How is the Trump administration affecting foreign scientists working in the US?
A Spanish bioscience postdoc on a non-immigrant J1 visa, based in California, who wishes to remain anonymous, shares her perspective as a foreigner in the US in the current political climate with science writer Louisa Cockbill.
We’re now three months into Trump’s presidency. What effect has it had on you?
On election night I was very disappointed and upset. It was frustrating not to have the right to vote as the political decisions made in this country affect my life. The uncertainty of what happens now is kind of scary. In general I still feel welcomed and still love living here. However, as an immigrant, a woman and a scientist it’s not surprising that I’m a little worried – these aren’t positions that seem to be supported by the administration. I check nearly every day to see if they have decided to change something with my visa or green card applications that may affect me personally.
How do you think the political situation in the UK and US will affect your career prospects?
My plan is to stay in the US. At the moment, as far as I am aware, there have been no restrictions on bioscience visas, but the administration has spoken about targeting other science groups, such as engineers in Silicon Valley, by changing H1B visa allocation. Maybe tomorrow bioscience immigrants will be targeted.
If they reduce the number of green cards, competition for the cards will increase and I don’t know how they will decide who deserves one. The US attracts a lot of talent and there are a lot of people in my situation, but I’ve never heard of anyone in science applying and being denied. I don’t know whether that will change now.
If I can’t get permanent residency then I will have to reconsider my plan B, which had been England, but Brexit has made my prospects there just as unlikely.
How did you feel about Trump’s executive order banning travel into the US from six Muslim-majority countries?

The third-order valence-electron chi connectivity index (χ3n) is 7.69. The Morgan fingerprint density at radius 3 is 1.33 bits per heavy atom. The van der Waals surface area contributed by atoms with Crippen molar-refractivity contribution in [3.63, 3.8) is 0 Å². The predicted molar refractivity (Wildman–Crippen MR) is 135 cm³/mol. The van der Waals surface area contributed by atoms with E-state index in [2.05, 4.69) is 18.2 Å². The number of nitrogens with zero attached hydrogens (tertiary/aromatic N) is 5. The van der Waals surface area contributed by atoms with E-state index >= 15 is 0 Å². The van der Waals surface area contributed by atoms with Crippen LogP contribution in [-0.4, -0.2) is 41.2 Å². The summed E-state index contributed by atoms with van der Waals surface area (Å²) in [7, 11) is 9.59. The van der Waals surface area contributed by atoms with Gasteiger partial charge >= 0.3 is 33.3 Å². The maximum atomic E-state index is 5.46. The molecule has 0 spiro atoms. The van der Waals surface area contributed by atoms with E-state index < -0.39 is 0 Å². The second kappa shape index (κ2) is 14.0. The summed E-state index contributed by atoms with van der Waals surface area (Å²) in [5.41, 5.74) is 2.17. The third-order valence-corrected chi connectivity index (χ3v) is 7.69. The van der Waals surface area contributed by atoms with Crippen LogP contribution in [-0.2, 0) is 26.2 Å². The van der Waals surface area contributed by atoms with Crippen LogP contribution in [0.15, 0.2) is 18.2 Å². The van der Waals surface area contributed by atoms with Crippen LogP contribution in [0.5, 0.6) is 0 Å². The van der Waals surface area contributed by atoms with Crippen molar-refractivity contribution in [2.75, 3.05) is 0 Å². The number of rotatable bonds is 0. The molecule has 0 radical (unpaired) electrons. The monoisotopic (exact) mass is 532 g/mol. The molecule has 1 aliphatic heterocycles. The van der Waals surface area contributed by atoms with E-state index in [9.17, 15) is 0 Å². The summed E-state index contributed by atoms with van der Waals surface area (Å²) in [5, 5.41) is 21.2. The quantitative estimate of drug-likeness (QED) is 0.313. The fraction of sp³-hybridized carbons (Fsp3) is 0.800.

It’s scary because even people who had legal visas and permanent residency documentation were treated like they didn’t have a right to be here. It feels like no one is safe.
How has your institute responded to the changes introduced since the election?
A rather shy email was sent out after the election in November that was concerned with how funding might be affected, and then after the travel ban another email was sent that advised against foreign travel.
I was surprised that they didn’t state in a slightly stronger way that they disagreed with the way the administration was dealing with, especially immigration issues, as half of the institute’s post-docs are not Americans. I was expecting more support.
Have any of the executive orders affected you directly?
Not so far. I’m guessing that the funding cuts will affect the institute in the long run, but for now the funding for our lab is secure.
How do you think funding cuts will affect science in the US in the long run?
The US is the best place for funding science and if it gets cut here, where do we go? A cut down in science, even if it is only for four years, will have a slow recovery. That is what happened in Spain. It takes a long time to get back up to speed with the rest of the world.
Have you or do you plan to be involved in any protests?
I went to the Women’s March and I thought it was a great experience. I’m planning on going to the March for Science and I’m just generally trying to get involved in politics as much as I can.
What are you hoping to achieve there?
Protests are good because they bring awareness to an issue. At the Women’s March it was great to see so many different people gather together and publicly declare that they are upset. But protests are only the first step, other steps have to be taken to really make your voice heard — communicating with representatives to ensure that they know who you are and what your opinion is. However, without the right to elect I don’t think that my opinion will be considered valuable to politicians and congress. I’m very grateful for the Americans who are getting involved to change things, but it’s very frustrating that I cannot do much.
What are you hoping for in the next few years?
I hope that the house and senate will go back to the democrats in the next couple of years. As for me, I am going to continue with my plan and apply for permanent residency.
Louisa Cockbill is a freelance science writer with a popular science blog at Science FYI.